For decades, no evening food market in Bangkok surpasses the reputation of the Chinatown’s. Every night (less busy on Mondays) underneath numerous bright Chinese-language neon signs, vendors’ woks are blazed, steam hovers over steel pots, and the aroma of cooked food permeate the air. The whole neighborhood is flocked with local visitors and tourists in search of Bangkok’s best Chinese and Thai street cuisines. If you visit Bangkok, it’s a crime to skip this nightly phenomenon!

With so many vendors and restaurants, how do you know who to eat with? Sure you can eat at any vendors but you don’t want your evening food journey in Chinatown to be just mediocre. Travel blogs and recommendations can be found online but why not hearing insight from a Thai food expert if you can. Join our Chinatown Food Tour (Yaowarat), we will figure it all out for you. Come along and enjoy!

 

Why Choosing Our Chinatown Food Tour in Bangkok?

1. We are the first local food tour operator in Bangkok. Our food tour guides are experts in Thai food culture. They have deep knowledge in each culinary neighborhood we take you to and can explain everything you need to know in lengthy detail (Just ask!)

2. We take you to the best eateries in Chinatown, from local’s favorites to Michelin Star awarded places. Some restaurants that we go to are tugged in quiet alleys. Dining at these places offer a different perspective to the bustling main road.

3. At each food stop, you eat smaller portions than regular serving portions so you don’t get too filled up for the next stops.

4. We care about your dietary restrictions. Do not be afraid even if you’re allergic to something. We make sure you don’t consume them.

 

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What Do We Eat on Our Chinatown Food Tour in Bangkok

Most restaurants in Chinatown specialize in Southern Chinese (Cantonese) food with noodles, seafood and dim sum dominating the menus. We hit it all, dim sum, noodles, curries, seafood, soup, and desserts.

 

Pink Noodle Soup (Yen Ta Fo):

This is one of Thai’s favorite noodle dishes. The delicious sour and salty pink broth is made from tomato paste. With a type of noodle at your choice, yummy toppings like fish balls, fish meat slices, slices of squid, fried tofu, morning glory, and congealed blood combine to form the flavor. The broth and the toppings here are homemade whereas it’s common for Yen To Fo stalls to buy the toppings from food processing factories.

 
Dim Sum:

If you haven’t had these steamed bite-size dumplings served in bamboo baskets, you haven’t arrived in Bangkok’s Chinatown. You will get to try a few types of dim sum. All made with fresh ingredients, the dim sum here has received the best reputation in the neighborhood.

 
Chinese Fried Dough (Patong Go):

The stall is always surrounded by customers queuing to get the tasty treat – this is why we bring you here. The dough, crispy after deep-fried is grilled and served with topping dips of your choice such as yellow custard, chocolate sauce, pandan-coconut sauce, or simply just condensed milk. As you munch on the Patong Go, you can see them being made from scratch.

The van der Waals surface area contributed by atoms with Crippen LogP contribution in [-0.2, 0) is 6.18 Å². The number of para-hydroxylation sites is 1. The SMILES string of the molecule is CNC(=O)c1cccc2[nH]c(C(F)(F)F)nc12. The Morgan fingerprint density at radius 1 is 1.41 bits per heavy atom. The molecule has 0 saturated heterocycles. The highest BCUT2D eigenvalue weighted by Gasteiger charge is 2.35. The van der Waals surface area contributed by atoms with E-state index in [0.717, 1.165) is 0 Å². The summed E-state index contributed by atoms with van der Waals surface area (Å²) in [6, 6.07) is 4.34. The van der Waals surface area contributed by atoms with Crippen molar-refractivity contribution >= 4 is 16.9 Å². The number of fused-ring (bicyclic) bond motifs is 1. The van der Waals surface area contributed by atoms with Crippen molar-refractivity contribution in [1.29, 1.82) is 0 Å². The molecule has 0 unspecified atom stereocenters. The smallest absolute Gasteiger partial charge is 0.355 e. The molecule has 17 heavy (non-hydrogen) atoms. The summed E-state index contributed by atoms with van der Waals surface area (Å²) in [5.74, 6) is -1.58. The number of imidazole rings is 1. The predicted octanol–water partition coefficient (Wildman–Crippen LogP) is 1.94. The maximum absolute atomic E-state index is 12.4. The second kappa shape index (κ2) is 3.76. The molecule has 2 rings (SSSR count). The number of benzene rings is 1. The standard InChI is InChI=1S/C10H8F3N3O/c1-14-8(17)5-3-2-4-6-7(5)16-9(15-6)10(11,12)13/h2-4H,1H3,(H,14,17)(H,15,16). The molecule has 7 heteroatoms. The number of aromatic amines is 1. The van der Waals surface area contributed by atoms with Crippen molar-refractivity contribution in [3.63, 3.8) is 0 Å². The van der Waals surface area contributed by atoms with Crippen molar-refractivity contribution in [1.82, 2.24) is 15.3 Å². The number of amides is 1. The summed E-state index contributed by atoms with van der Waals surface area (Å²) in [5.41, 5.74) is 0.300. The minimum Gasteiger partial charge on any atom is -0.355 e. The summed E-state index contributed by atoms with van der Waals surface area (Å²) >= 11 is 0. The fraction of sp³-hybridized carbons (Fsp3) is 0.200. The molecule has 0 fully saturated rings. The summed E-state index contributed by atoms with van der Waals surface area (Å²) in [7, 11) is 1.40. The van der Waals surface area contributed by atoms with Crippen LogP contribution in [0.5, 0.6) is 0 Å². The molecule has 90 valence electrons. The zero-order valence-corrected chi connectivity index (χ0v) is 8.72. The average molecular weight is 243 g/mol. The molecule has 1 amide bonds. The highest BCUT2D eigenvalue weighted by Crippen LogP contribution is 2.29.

Seafood

Eating seafood at a pop-up table on a street side is a must-do in Chinatown. People are usually dissuaded seeing a long line of customers waiting for a table. But with our tour, we always reserve a spot for you so our customers are seated more or less right away! What’s on the plate? The tour guides may order different dishes on every tour but the usuals are grilled scollops, crab fried rice, spicy seafood soup, and spicy seafood salad.

 
Crispy Pork and Pig Organs in Peppery Soup (Kway Jab)

Another southern Chinese dish, Kway Jab broth tastes soothing and makes you sweat in the same time (because of the black pepper!) The broth comes with your choices of organs, i.e. heart, liver, tongue. If you’re not comfortable with the idea of organs, you can go for crispy pork. Each type of organs has different texture. The cooking process is totally hygienic. They smell nothing but well-cooked meat.

After the several main dishes, we head for homemade ice-cream and a traditional Chinese dessert! The ice-cream vendor offers several choices of flavors. Many of them are special to Thailand like Thai milk tea, and tropical fruits like lichee, coconut, and durian.

The other dessert is sesame balls in ginger tea. Our tour guides nick-name this dessert eye-ball sweet soup. But don’t let the name gross you out. It’s delicious! And there is a reason we pick this dessert to end the tour. Ginger tea works magic on helping you digest everything on this extended dinner.

 

What Else Do We Do on Our Chinatown Food Tour in Bangkok?

Bangkok’s Chinatown is one of the oldest neighborhoods in Bangkok. Every generation that lives here adds to its cultural richness. Our tour guide will help you understand the fun history and background via visiting iconic and revered sites in the neighborhood. A little sightseeing also serves as digestion breaks between food stops too!